issuing an open loop card and a closed loop card to a consumer, the open loop card being associated with an open loop account and the closed loop card being associated with a closed loop account that can be used to purchase goods or services from a selected provider of the goods and services;
receiving a request from the consumer, initiated from a mobile communications device, to transfer a selected amount of money from the open loop account to the closed loop account;
transferring the selected amount of money from the open loop account to the closed loop account;
receiving a notification that the consumer used the closed loop card to purchase goods or services for a particular value of money;
debiting the closed loop account by an amount equivalent to the value of money; and
crediting a closed loop account of the selected provider of said goods or services by an amount equivalent of the value of money,
wherein the closed loop accounts are provided for by an intermediary payment system that has an associated open loop account and that operates the closed loop accounts as sub-accounts of the associated open loop account.
US11445284 2006-02-28 2006-06-02 Intermediary payment system and method Abandoned US20070214080A1 (en)

Priority Applications (2)

Application Number Priority Date Filing Date Title
US77695606 true 2006-02-28 2006-02-28
US11445284 US20070214080A1 (en) 2006-02-28 2006-06-02 Intermediary payment system and method

Applications Claiming Priority (1)

Application Number Priority Date Filing Date Title
US11445284 US20070214080A1 (en) 2006-02-28 2006-06-02 Intermediary payment system and method

Publications (1)

Publication Number Publication Date
US20070214080A1 true true US20070214080A1 (en) 2007-09-13

Family

ID=38480115

Family Applications (1)

Application Number Title Priority Date Filing Date
US11445284 Abandoned US20070214080A1 (en) 2006-02-28 2006-06-02 Intermediary payment system and method

Country Status (1)

Country Link
US (1) US20070214080A1 (en)

Cited By (18)

* Cited by examiner, † Cited by third party
Publication number Priority date Publication date Assignee Title
US20070094129A1 (en) * 2003-12-19 2007-04-26 E2Interactive, Inc. D/B/A E2Interactive, Inc. System and method for adding value to a stored-value account using provider specific pin
US20070272736A1 (en) * 2006-05-24 2007-11-29 Jason Brooks Systems and methods for transferring value between stored value systems
US20080003977A1 (en) * 2005-03-23 2008-01-03 Chakiris Phil M Delivery of Value Identifiers Using Short Message Service (SMS)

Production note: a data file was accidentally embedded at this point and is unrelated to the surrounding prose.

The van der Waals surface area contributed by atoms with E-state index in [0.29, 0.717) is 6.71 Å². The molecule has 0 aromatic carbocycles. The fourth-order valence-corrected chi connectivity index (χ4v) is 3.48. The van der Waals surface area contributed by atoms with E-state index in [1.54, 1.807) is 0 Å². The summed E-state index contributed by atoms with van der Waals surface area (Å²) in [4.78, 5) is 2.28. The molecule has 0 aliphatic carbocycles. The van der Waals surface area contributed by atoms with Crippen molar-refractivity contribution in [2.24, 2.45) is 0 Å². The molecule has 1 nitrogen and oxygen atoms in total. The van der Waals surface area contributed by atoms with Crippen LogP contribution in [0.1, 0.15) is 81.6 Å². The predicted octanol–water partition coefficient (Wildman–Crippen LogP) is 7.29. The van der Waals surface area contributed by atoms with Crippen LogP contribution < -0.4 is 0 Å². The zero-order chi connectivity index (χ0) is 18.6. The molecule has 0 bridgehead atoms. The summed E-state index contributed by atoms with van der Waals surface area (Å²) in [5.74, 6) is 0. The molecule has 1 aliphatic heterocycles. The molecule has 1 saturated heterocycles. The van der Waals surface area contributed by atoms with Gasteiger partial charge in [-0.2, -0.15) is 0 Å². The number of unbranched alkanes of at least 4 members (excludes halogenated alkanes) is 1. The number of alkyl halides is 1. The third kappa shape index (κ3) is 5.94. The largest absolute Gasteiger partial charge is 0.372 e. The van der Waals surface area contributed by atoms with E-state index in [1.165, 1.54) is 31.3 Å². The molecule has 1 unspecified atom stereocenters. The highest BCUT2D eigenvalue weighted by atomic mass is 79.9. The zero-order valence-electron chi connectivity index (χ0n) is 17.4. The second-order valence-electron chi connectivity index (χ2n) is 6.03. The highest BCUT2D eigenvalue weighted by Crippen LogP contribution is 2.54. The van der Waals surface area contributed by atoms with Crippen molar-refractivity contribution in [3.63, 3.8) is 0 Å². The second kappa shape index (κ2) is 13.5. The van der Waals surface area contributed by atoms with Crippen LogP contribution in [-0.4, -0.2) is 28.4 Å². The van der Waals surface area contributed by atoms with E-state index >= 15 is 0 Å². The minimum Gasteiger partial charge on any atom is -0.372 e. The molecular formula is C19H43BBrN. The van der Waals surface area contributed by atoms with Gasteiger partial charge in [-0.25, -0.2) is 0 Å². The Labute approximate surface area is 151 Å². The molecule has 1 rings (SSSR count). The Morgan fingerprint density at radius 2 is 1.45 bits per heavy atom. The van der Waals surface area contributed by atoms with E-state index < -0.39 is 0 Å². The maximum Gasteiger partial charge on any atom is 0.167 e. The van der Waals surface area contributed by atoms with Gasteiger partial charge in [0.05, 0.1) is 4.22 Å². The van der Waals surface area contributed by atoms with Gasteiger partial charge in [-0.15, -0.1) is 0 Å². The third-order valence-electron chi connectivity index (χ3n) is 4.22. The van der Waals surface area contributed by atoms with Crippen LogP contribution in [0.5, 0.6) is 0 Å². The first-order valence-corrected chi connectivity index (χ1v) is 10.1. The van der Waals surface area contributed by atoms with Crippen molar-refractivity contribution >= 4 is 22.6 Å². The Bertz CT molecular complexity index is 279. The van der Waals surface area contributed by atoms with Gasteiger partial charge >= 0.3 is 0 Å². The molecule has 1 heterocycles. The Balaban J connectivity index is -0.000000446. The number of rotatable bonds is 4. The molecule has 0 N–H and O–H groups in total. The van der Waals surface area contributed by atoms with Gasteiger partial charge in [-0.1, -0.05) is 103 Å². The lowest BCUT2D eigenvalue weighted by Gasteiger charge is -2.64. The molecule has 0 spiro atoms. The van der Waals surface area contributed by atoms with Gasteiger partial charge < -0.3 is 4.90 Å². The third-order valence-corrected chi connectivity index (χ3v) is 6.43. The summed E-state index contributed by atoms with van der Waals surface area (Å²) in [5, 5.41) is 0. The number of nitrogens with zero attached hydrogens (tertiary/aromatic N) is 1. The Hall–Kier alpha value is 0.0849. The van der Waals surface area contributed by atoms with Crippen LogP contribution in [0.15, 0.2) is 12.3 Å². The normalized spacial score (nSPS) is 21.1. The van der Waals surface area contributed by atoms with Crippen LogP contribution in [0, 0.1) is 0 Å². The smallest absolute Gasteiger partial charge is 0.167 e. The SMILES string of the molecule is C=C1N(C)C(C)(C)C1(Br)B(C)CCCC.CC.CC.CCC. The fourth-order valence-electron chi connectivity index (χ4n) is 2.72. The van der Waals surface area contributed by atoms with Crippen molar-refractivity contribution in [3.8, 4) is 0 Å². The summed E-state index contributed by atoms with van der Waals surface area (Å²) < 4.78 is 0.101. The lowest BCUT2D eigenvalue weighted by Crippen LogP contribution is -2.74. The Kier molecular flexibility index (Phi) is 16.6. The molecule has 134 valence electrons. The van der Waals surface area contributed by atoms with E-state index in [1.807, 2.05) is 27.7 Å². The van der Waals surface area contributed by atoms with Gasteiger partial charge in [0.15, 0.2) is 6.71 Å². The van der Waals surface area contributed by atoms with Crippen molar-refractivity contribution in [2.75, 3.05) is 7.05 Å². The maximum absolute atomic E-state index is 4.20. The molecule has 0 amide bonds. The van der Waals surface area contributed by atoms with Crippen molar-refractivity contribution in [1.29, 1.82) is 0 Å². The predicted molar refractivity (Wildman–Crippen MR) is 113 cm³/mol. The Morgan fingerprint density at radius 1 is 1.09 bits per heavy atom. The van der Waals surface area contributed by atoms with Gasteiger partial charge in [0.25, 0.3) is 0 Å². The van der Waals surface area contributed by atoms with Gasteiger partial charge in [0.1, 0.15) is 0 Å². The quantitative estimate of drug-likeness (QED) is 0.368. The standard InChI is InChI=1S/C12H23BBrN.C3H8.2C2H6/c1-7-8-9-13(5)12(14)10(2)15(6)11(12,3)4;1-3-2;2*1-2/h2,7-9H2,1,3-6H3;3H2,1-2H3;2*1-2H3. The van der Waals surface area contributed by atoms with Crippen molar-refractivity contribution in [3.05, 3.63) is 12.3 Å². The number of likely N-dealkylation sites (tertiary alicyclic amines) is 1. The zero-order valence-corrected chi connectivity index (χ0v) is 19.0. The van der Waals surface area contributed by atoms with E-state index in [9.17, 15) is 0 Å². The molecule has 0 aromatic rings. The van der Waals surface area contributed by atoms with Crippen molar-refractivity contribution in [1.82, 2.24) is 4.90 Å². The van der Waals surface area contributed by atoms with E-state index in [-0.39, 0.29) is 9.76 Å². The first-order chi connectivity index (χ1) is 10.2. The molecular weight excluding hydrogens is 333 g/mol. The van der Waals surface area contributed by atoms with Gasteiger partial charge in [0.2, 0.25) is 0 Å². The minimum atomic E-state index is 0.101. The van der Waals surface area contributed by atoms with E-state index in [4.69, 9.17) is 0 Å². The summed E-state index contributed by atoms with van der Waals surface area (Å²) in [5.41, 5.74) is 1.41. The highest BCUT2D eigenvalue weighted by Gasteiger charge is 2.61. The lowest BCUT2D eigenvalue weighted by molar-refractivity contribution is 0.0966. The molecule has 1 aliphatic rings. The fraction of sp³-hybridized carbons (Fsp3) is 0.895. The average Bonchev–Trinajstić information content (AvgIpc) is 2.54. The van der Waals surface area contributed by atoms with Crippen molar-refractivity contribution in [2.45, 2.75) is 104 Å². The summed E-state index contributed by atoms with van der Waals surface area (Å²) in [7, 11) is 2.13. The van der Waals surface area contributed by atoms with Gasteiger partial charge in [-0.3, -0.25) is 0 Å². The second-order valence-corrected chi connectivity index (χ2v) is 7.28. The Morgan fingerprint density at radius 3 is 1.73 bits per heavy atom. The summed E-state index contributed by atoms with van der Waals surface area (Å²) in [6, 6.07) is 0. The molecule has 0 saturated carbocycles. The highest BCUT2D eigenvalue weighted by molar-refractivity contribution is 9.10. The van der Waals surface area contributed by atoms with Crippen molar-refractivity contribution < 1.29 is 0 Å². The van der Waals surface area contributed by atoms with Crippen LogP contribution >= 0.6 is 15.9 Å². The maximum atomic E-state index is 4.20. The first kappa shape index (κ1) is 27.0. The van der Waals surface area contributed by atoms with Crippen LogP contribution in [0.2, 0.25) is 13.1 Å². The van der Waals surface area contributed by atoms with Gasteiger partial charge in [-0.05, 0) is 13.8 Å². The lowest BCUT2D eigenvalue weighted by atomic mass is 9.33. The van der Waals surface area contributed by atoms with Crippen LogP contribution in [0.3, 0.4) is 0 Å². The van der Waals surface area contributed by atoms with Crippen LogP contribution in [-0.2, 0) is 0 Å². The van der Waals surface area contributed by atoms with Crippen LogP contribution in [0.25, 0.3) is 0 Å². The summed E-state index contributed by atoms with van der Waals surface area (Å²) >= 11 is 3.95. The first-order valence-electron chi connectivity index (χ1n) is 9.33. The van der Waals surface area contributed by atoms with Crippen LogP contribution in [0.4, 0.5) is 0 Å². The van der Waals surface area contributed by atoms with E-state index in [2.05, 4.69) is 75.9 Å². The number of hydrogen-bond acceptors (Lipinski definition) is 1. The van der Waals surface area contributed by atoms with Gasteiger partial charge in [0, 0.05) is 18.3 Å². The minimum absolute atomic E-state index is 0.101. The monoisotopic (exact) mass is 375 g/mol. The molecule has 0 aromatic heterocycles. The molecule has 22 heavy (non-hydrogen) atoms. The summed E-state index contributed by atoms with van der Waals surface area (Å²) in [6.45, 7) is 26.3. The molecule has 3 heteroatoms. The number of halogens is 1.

US20080133409A1 (en) * 2006-11-14 2008-06-05 Richard Mitchell Eastley Payment processing system debt conversion notification
US20080149707A1 (en) * 2006-10-19 2008-06-26 Alfred Urcuyo Bank card management system
US20080172331A1 (en) * 2007-01-16 2008-07-17 Graves Phillip C Bill Payment Card Method and System
US20110035290A1 (en) * 2009-08-10 2011-02-10 Diego Franco Mortillaro System and method for transferring money from a mobile phone account
US20110118008A1 (en) * 2009-11-18 2011-05-19 Taylor Norman G Ticketless system and method of managing casino patron money balances
WO2012009165A1 (en) * 2010-07-16 2012-01-19 Mastercard International, Inc. Money transfer system gateway service
US8195528B1 (en) * 2005-02-15 2012-06-05 Centurylink Intellectual Property Llc Method and system for processing communications orders
US20120221405A1 (en) * 2009-12-04 2012-08-30 Ashmit Bhattacharya Processing value-ascertainable items
US8484133B1 (en) * 2012-05-18 2013-07-09 MoviePass Inc. Secure targeted personal buying/selling method and system
US20140019341A1 (en) * 2012-04-10 2014-01-16 Kabbage, Inc. Method, apparatus and computer readable storage to effectuate an instantaneous monetary transfer
US20140214649A1 (en) * 2013-01-25 2014-07-31 Brian J. DuCharme Pay to any account service
US9256867B2 (en) 2005-03-23 2016-02-09 E2Interactive, Inc. Delivery of value identifiers using short message service (SMS)
US9378491B1 (en) 2013-10-15 2016-06-28 Square, Inc. Payment transfer by sending E-mail
US9536232B2 (en) 2013-03-15 2017-01-03 Square, Inc. Transferring money using email
US9767458B2 (en) 2013-03-15 2017-09-19 Square, Inc. Transferring money using email

Citations (21)

* Cited by examiner, † Cited by third party
Publication number Priority date Publication date Assignee Title
US5940809A (en) * 1996-08-19 1999-08-17 Merrill Lynch & Co. Securities brokerage-asset management system
US20010037276A1 (en) * 2000-04-07 2001-11-01 Kelly William J. System and methods for group retirement plan administration
US20020092904A1 (en) * 1997-11-14 2002-07-18 Hitachi, Ltd. Electronic money system of token and value mixed type
US20020116335A1 (en) * 2001-01-09 2002-08-22 Barry Star Shared location financial transactions
US20020152160A1 (en) * 2000-02-29 2002-10-17 Terry Allen-Rouman Online funds transfer method
US20020185529A1 (en) * 2000-06-09 2002-12-12 Telecomm Usa Methods and systems for transferring funds
US20040029570A1 (en) * 2002-01-08 2004-02-12 Alcatel Method and apparatus for electronic payment through mobile communication devices
US20040088261A1 (en) * 2002-11-04 2004-05-06 First Data Corporation Systems and methods for providing individualized financial access